By Jean Marie Carey
Franz Marc had complicated dealings with his Blaue Reiter colleagues, particularly August Macke, but also Gabriele Münter. Marc, who, from the moment of his introduction to Wassily Kandinsky in 1911 captivated the Russian painter, was for the most part cordial to Münter, who resented Marc’s demands on Kandinsky’s attention and time. 1)
Münter commented on Marc’s outsize presence with little subtlety in her painting Stillleben mit heiligem Georg (1911), a psychological cornucopia showing St. George, the emblematic patron of the Blaue Reiter, astride a hobby horse, an ineffectual tchotchke on a mantel strewn with wilting flowers, a glazed rooster, a childlike figure in a dark hat, and a crude rendering of Marc’s Badende Mädchen (1910) on the murky green wall beyond. Münter’s sideswipe was not lost on Marc, who groused about the insult to Macke in a letter and to Münter directly in a tense confrontation. 2)
In 1912 Marc and Macke also had several heated arguments, first over Marc’s dismissal of what Macke considered his greatest painting, Die Lautenspielerin (1910), and then over what Marc deemed the ethical shortcomings of Robert Delaunay, whom Macke adored. Recognizing in himself the same propensity for drama he’d scoffed at in Münter, Marc reflected on his own impetuous behavior. 3)
Marc’s Blaues Pferdchen, Kinderbild is inscribed to Macke’s toddler, Walter. Marc sent it as a greeting to the Mackes in spring 1912 as August and his wife Elisabeth learned they were expecting their second child. Against a hectic background of yellow and red outcroppings a solo blue colt – Marc’s avatar – braces his hooves, alone in the landscape. The small creature’s legs are arranged in the manner of a child’s rocking horse, deliberately echoing Münter’s irreverent pony.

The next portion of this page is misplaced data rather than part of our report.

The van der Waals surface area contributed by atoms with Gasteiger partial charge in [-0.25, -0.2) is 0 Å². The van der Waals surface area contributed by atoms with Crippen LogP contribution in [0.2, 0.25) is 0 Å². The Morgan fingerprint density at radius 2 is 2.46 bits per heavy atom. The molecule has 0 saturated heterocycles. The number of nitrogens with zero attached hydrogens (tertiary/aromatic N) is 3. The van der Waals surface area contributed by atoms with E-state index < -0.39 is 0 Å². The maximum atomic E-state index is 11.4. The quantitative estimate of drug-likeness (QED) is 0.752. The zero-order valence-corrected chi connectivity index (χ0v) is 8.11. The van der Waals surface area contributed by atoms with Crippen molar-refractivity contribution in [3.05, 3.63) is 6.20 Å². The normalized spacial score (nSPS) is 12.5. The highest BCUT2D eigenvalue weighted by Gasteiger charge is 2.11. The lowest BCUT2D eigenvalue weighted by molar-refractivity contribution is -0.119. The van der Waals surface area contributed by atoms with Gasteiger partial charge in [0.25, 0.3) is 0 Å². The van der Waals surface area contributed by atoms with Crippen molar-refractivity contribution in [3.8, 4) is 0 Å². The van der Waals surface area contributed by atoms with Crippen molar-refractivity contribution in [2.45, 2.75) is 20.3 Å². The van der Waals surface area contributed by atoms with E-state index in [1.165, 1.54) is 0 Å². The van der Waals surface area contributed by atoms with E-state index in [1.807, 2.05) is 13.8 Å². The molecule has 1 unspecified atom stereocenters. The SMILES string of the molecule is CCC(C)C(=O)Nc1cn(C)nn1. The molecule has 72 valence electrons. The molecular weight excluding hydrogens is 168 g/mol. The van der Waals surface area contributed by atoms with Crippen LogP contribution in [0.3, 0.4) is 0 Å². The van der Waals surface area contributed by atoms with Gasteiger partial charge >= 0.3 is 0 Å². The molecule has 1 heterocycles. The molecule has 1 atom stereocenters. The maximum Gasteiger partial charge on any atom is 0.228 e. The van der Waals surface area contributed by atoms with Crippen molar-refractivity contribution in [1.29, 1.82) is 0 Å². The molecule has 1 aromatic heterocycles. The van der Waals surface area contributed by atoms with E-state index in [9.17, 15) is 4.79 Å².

This card is Marc’s conciliation to Macke. “The Blue Rider is only a toy, a temporary phase, like childhood,” Marc seems to be saying to Macke. “And it is me who has been childish. You are more important to me, and without you I am alone.”
1) Wassily Kandinsky, Gabriele Münter, and Annegret Hoberg: Wassily Kandinsky and Gabriele Münter in Murnau und Kochel, 1902-1914: Briefe und Erinnerungen; München: Prestel, 1994.
2) Franz Marc, August Macke: Briefwechsel. Köln: DuMont, 1964, 111-114.
3) Franz Marc, August Macke: Briefwechsel. Köln: DuMont, 1964, 75-78.
Jean Marie Carey is PhD candidate in art history and Germanistik at the University of Otago, Dunedin. Her research concerns the avant-garde painters, particularly Franz Marc, and how they intersect with contemporary art. Carey has a masters degree in information science and works as a lecturer and archivist, dividing her time between New Zealand and Bavaria.
Her Blog is: www.germanmodernism.org
If you want to know more about August Macke und Franz Marc and their friendship you should visit the exhibition “August Macke und Franz Marc” at the Kunstbau im Lenbachhaus (until 3rd May 2015) and read the corresponding post by Jean Marie Carey “Ein Manifest der Freundschaft” on the Blog of the Lenbachhaus.
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